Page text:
Largely due to his incompetent handling of the pandemic, Trump lost his bid last year to be re-elected for another four-year term. Instead, by the time that Joseph R. Biden was sworn in as President two months ago, there had been over 19 million coronavirus cases reported in the United States in the past year and over 400,000 Americans had died of COVID-19. And Azar, who as a political appointee had left when Trump’s term expired, did so without replenishing the federal stockpile of vaccine doses.
Since then, the infections have continued to rise and the death toll has topped 500,000. New leadership at the Department of Health and Human Services will be crucial in stanching this trend.
By the time this piece is published, a new HHS Secretary already may have been confirmed. Biden’s nominee, Xavier Becerra, would be the first Latino ever to serve in the position. As such, his background looks somewhat different from those who have held the position previously – Becerra is the son of migrant workers and he was the first person in his family to go to college. He earned undergraduate and law degrees from Stanford University, which is where he met his wife, who has her own career as a perinatologist.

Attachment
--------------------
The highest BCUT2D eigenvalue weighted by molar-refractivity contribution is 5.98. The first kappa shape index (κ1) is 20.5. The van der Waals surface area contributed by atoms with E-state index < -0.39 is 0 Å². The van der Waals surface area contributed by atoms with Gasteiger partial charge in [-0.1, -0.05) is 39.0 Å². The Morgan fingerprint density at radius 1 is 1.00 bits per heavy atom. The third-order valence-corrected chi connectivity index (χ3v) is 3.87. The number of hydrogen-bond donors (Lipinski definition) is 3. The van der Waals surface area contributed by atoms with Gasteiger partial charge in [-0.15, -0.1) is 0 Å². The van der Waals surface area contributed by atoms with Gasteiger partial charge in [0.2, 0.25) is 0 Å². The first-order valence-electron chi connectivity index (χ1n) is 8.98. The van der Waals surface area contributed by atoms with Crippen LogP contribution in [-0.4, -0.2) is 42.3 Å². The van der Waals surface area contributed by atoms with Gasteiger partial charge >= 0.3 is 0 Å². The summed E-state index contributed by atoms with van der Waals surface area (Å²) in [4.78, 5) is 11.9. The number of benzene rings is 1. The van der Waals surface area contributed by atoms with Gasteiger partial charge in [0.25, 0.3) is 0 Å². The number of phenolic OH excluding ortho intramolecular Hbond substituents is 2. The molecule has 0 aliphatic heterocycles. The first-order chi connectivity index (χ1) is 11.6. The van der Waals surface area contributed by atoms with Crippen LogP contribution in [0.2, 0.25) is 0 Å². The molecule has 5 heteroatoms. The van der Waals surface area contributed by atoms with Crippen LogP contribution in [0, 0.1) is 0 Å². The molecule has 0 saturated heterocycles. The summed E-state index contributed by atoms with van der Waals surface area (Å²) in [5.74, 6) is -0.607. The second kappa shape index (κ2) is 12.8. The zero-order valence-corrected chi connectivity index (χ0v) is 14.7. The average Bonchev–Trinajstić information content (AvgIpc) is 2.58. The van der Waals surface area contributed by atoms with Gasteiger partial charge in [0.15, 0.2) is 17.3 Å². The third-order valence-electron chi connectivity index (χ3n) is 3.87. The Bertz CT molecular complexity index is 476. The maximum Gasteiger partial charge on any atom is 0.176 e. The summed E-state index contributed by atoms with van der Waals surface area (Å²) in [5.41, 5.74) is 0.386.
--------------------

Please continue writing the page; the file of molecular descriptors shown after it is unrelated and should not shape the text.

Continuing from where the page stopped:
Becerra represented the State of California in the U.S. House of Representatives for twelve terms. During his time in Congress, he became known as a policy wonk and consensus builder as he worked for passage of the Affordable Care Act.
Four years ago, Becerra went back to his home state and became Attorney General, where he has presided over the second largest Department of Justice in the land (the only one bigger is the federal Department of Justice), managing thousands of employees and a billion-plus dollar budget. As California’s AG, he filed several lawsuits in defense of the Affordable Care Act, he went after big hospital chains and pharmaceutical giants who were engaged in price gouging, and he developed a reputation for supporting women’s reproductive rights.
In late January, during Becerra’s Senate confirmation hearings for the HHS post, some Senators raised questions about his lack of a medical degree, although it’s worth noting that many previous HHS Secretaries had not been medical doctors, and Becerra is widely recognized as being an expert in health policy.